Carbon Capture Explained
Carbon Capture and Storage (CCS) is a way of reducing carbon emissions, which could be key in helping to tackle global warming.
It follows a three step process:
Step 1. Capturing the carbon dioxide for storage
The CO2 is separated from other gases produced in industrial processes, and then captured.
Step 2. Transport
The CO2 is then compressed and transported via pipelines, road transport or ships to a site for storage.
Step 3. Storage
Finally, the CO2 is injected into rock formations deep underground for permanent storage.
CCS technology is still relatively new, and there are a number of different ways of capturing and storing CO2. But the basic principle is the same: to keep carbon dioxide out of the atmosphere and so help reduce greenhouse gas emissions.
One example of CCS in action is at the Sleipner natural gas field in the North Sea, where since 1996 around one million tonnes of CO2 have been injected into a saline aquifer each year.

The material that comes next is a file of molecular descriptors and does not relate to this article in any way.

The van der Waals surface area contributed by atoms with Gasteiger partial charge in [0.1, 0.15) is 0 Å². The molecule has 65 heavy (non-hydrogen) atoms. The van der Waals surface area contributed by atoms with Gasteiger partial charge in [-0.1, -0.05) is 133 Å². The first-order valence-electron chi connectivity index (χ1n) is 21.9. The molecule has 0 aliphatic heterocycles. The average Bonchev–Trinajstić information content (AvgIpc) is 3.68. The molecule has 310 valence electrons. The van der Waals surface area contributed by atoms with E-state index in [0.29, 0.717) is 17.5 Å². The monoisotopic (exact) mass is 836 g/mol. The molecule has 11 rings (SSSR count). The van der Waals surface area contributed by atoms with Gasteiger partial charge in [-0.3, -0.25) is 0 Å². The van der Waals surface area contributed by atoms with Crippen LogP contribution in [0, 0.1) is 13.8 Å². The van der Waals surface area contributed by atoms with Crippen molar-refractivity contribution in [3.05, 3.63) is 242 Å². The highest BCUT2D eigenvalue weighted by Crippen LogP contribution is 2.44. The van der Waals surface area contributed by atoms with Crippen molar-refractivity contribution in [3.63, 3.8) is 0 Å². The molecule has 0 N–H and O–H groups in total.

In another project in Weyburn, Canada, CO2 from a coal-fired power plant in North Dakota is being used to help extract oil from an ageing oilfield. The CO2 is injected underground, where it acts like a solvent, helping to bring the oil to the surface.
CCS is a promising technology, but it faces a number of challenges. One is the cost – CCS can add around 30% to the cost of power from a new coal-fired power plant.
Another challenge is finding suitable sites for storage. In many cases, the best storage sites are located far from where the carbon dioxide is produced. This means that transport costs can be high.
And finally, there are concerns about the long-term safety of storage – what happens if the CO2 leaks out?
Despite these challenges, CCS could play an important role in helping to tackle climate change. And with governments around the world looking for ways to reduce emissions, it's likely that we'll see more CCS projects being developed in the years to come.